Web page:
5 National Parks Near Brampton Worth Visiting During Canada 150

Check out these parks in 2017 free of charge. Happy Birthday Canada!

2017 marks the birthday of the place we all call home: Canada is officially 150 years young! Here’s to affordable healthcare, legalized gay marriage for over a decade, and living in a country that hosts some of the most diverse and beautiful landscapes in the world. In honour of this extra special year for all Canadians, Parks Canada is providing free passes to gain entry into all of our national parks for the entire 2017 season. Referred to as the 2017 Discovery Pass, it is available to all on the Parks Canada website here.

And to get you started on all your camping and trip planning needs, is a list of 5 wonderful parks to visit that are within driving range of Brampton. All these locations boast the classic park activities, with opportunities to view amazing wildlife, engage in Canada’s rich cultural and natural landscapes, and immerse yourself in a variety of unique and wonderful environments.

  1. Rouge National Urban Park — Markham, ON
    1 hour, 15 min. drive

Located a short one-hour drive away, Rouge Urban is going to be the first national urban park of Canada. This one is nicely situated close to home. There’s lots to do here: skating (weather permitting), visit a museum/gallery, hiking, camping, swimming, geocaching, photography, picnics, fishing, canoeing, hit the beach, and more! The park will eventually branch out and maintain lands in Toronto, Pickering, and Uxbridge, in addition to Markham.

  1. Georgian Bay National Park — Honey Harbour, ON
    2 hour drive

Georgian Bay is a beautiful location with lots to do, and is particularly great for overnight trips. The location hosts waterfront cabins perfect for a family trip or romantic getaway. In the fall, Beausoleil Isand is an especially stunning location for a hike. Other activities include camping, biking, boating, canoe or kayaking, fishing, geocaching, picnics, photography, swimming, and more. Cedar Spring Campground is a great family camping spot with running water, toilets, picnic tables, hibachis (fire boxes with a fold-down grill) and shower facilities. For a more rugged and authentic camping experience, Primitive Campground is the aptly-named place to go.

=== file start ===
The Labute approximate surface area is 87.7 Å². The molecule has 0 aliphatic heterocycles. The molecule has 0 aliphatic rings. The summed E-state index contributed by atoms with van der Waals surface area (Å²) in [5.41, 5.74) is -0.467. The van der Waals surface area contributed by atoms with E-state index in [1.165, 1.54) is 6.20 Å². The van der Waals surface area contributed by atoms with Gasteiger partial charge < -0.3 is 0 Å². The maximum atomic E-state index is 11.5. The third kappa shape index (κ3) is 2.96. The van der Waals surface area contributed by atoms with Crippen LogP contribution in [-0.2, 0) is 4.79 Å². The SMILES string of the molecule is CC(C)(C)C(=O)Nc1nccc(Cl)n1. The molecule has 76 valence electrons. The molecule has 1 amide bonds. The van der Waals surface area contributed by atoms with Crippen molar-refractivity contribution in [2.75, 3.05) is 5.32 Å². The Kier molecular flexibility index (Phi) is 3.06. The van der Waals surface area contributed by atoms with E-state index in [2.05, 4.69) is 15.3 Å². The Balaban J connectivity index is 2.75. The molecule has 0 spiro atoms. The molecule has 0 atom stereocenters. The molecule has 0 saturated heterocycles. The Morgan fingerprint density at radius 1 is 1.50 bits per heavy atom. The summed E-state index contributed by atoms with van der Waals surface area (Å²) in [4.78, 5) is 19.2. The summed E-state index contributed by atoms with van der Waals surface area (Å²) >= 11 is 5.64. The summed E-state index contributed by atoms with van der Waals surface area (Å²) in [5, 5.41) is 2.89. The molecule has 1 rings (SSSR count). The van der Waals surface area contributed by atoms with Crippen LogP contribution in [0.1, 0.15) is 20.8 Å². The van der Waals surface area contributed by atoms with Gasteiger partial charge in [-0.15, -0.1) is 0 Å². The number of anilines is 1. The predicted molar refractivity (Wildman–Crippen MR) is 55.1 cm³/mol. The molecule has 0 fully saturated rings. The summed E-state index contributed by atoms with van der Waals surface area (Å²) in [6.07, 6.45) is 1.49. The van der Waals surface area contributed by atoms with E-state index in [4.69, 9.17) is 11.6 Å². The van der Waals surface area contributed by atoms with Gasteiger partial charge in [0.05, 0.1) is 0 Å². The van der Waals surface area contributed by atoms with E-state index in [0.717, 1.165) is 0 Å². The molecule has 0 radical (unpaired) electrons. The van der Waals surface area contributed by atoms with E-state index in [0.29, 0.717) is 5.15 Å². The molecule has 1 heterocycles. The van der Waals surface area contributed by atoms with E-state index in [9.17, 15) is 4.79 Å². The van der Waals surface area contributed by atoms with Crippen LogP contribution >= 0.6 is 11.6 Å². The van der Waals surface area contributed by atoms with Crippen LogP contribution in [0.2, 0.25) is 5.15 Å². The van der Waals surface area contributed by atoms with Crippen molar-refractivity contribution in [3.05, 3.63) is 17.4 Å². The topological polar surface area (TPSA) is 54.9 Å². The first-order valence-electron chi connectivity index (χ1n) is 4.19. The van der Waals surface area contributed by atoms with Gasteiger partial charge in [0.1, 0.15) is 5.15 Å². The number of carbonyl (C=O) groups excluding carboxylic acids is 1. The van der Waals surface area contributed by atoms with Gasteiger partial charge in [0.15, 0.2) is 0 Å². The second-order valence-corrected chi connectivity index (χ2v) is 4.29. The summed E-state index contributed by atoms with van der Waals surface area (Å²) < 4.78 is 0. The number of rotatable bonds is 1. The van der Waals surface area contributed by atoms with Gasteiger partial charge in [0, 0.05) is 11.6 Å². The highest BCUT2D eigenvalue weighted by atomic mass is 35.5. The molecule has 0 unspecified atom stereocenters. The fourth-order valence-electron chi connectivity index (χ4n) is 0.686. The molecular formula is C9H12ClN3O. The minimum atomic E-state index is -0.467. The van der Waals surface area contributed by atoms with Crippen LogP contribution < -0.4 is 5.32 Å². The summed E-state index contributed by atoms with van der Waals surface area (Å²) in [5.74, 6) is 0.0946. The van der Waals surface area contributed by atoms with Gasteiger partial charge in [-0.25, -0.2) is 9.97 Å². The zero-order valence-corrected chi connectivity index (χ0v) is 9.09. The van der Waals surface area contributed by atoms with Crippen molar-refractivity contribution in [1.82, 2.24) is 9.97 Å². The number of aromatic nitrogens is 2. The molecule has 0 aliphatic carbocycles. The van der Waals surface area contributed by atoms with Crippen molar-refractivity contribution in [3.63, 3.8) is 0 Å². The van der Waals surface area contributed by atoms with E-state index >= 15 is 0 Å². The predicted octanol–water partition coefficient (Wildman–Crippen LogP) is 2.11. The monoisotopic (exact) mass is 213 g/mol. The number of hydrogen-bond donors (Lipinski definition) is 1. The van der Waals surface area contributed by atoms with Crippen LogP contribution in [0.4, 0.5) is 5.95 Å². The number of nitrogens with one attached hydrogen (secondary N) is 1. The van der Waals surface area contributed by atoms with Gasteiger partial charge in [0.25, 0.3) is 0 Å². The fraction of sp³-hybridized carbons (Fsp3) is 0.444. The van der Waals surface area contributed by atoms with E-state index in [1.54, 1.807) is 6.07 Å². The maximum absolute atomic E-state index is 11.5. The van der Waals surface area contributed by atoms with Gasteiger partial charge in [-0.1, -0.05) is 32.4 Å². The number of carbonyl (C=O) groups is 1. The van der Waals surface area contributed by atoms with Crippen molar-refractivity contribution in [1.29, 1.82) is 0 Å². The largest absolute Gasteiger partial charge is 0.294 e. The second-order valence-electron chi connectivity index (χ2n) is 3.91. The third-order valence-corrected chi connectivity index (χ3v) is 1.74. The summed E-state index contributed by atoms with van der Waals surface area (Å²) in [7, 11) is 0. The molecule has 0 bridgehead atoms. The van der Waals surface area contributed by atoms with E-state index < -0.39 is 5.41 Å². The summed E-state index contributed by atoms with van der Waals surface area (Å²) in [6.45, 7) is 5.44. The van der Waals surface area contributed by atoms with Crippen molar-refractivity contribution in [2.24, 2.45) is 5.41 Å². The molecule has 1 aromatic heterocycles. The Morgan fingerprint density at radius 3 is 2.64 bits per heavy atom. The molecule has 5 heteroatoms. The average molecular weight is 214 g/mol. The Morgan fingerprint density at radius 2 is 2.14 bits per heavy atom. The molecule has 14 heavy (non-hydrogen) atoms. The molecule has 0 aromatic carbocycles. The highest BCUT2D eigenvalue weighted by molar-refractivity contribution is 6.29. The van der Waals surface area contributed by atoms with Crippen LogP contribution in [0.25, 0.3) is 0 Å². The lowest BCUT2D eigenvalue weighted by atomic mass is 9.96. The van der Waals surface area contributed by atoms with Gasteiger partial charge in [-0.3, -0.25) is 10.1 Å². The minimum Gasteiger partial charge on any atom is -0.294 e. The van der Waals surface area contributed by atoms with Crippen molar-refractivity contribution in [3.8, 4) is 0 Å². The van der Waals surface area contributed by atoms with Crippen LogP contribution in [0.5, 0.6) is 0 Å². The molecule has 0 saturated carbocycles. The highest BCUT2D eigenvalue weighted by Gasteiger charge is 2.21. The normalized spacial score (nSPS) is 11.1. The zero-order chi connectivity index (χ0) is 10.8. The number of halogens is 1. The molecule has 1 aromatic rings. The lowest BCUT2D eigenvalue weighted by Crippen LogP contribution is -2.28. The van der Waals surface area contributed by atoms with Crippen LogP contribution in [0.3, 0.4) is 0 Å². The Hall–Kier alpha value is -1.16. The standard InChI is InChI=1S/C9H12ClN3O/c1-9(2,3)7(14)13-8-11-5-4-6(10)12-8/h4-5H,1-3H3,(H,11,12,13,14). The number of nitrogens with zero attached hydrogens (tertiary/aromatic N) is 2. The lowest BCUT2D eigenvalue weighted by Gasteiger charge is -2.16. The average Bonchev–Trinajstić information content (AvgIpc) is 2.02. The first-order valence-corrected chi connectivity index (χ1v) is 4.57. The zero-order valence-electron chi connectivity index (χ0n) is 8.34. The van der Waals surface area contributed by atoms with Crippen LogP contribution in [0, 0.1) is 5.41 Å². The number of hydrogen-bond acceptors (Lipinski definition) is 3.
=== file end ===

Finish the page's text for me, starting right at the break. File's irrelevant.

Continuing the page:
1. Bruce Peninsula National Park — Tobermory, ON
    3 hour, 15 min. drive

This park is notable for the amazing cliffs that overlook the water. A particularly breathtaking location, Bruce Peninsula is a highlight of the parks in this list. An experience to take advantage of are the ten yurts located along Cyprus Lake; a camping experience that you can brag about. Also absolutely worth checking out is The Grotto, an underwater cave you can swim and hang out in. Alongside all the usual activities, in the winter the location is prime for skiing, snowshoeing, and winter camping at Tamarack. The park is a short drive from the town of Tobermory itself, where there is an abundance of local shops, cuisine, and sights to see.

  1. Point Pelee National Park — Leamington, ON
    3 hour, 40 min. drive

The many activities available at Point Pelee go beyond the traditional fare (geocaching, picnicking, swimming, etc). You can paddle on the Point Pelee Marsh on a Freighter Canoe excursion, where you’ll see beavers, herons, and lots of other wildlife. In the spring, bird migration occurs, where you can experience the Festival of Birds at the “Warbler Capital of Canada.” At the Botham Tree Trail, visitors can explore and learn about the 70 species of trees found here.

  1. Thousand Island National Park — Leeds and the Thousand Islands, ON
    3 hour, 40 min. drive

This park lives up to its name: upon visiting Thousand Islands, visitors will be able to see a plethora of islands located along and on the water. A particularly interesting camping experience is staying at an oTENTik, roofed camping locations perfect for overnight stays. You can bike along the St. Lawrence, or picnic, geocache, scavenger hunt, and hike at the Mallorytown Landing visitor centre. Visitors can go paddling, tour in a powerboat, and camp at various islands. Other notable activities include kitesurfing, scuba diving, and lots of wonderful events throughout the year.

For more information on the Discovery Pass as well as all of Canada’s other national parks, visit the Parks Canada website here.